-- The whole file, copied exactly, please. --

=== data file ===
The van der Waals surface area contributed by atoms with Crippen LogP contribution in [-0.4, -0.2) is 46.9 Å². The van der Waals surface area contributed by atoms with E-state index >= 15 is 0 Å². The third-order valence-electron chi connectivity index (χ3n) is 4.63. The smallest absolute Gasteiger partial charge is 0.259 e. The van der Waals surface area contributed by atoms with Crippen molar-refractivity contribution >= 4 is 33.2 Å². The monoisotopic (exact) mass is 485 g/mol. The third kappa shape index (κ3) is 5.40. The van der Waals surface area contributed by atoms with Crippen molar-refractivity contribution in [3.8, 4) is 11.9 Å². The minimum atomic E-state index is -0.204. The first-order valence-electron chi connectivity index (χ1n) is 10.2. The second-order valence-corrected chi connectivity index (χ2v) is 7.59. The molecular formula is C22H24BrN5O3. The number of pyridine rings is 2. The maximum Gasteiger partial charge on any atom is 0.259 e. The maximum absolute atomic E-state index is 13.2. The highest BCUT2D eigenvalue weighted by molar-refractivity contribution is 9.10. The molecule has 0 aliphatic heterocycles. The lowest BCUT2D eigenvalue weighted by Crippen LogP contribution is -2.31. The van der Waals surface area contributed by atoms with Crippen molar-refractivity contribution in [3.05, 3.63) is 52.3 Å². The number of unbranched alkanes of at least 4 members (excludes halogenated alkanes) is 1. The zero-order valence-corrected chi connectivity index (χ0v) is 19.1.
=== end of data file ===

The van der Waals surface area contributed by atoms with Crippen LogP contribution in [-0.4, -0.2) is 46.9 Å². The van der Waals surface area contributed by atoms with E-state index >= 15 is 0 Å². The third-order valence-electron chi connectivity index (χ3n) is 4.63. The smallest absolute Gasteiger partial charge is 0.259 e. The van der Waals surface area contributed by atoms with Crippen molar-refractivity contribution >= 4 is 33.2 Å². The monoisotopic (exact) mass is 485 g/mol. The third kappa shape index (κ3) is 5.40. The van der Waals surface area contributed by atoms with Crippen molar-refractivity contribution in [3.8, 4) is 11.9 Å². The minimum atomic E-state index is -0.204. The first-order valence-electron chi connectivity index (χ1n) is 10.2. The second-order valence-corrected chi connectivity index (χ2v) is 7.59. The molecular formula is C22H24BrN5O3. The number of pyridine rings is 2. The maximum Gasteiger partial charge on any atom is 0.259 e. The maximum absolute atomic E-state index is 13.2. The highest BCUT2D eigenvalue weighted by molar-refractivity contribution is 9.10. The molecule has 0 aliphatic heterocycles. The lowest BCUT2D eigenvalue weighted by Crippen LogP contribution is -2.31. The van der Waals surface area contributed by atoms with Crippen molar-refractivity contribution in [3.05, 3.63) is 52.3 Å². The number of unbranched alkanes of at least 4 members (excludes halogenated alkanes) is 1. The zero-order valence-corrected chi connectivity index (χ0v) is 19.1.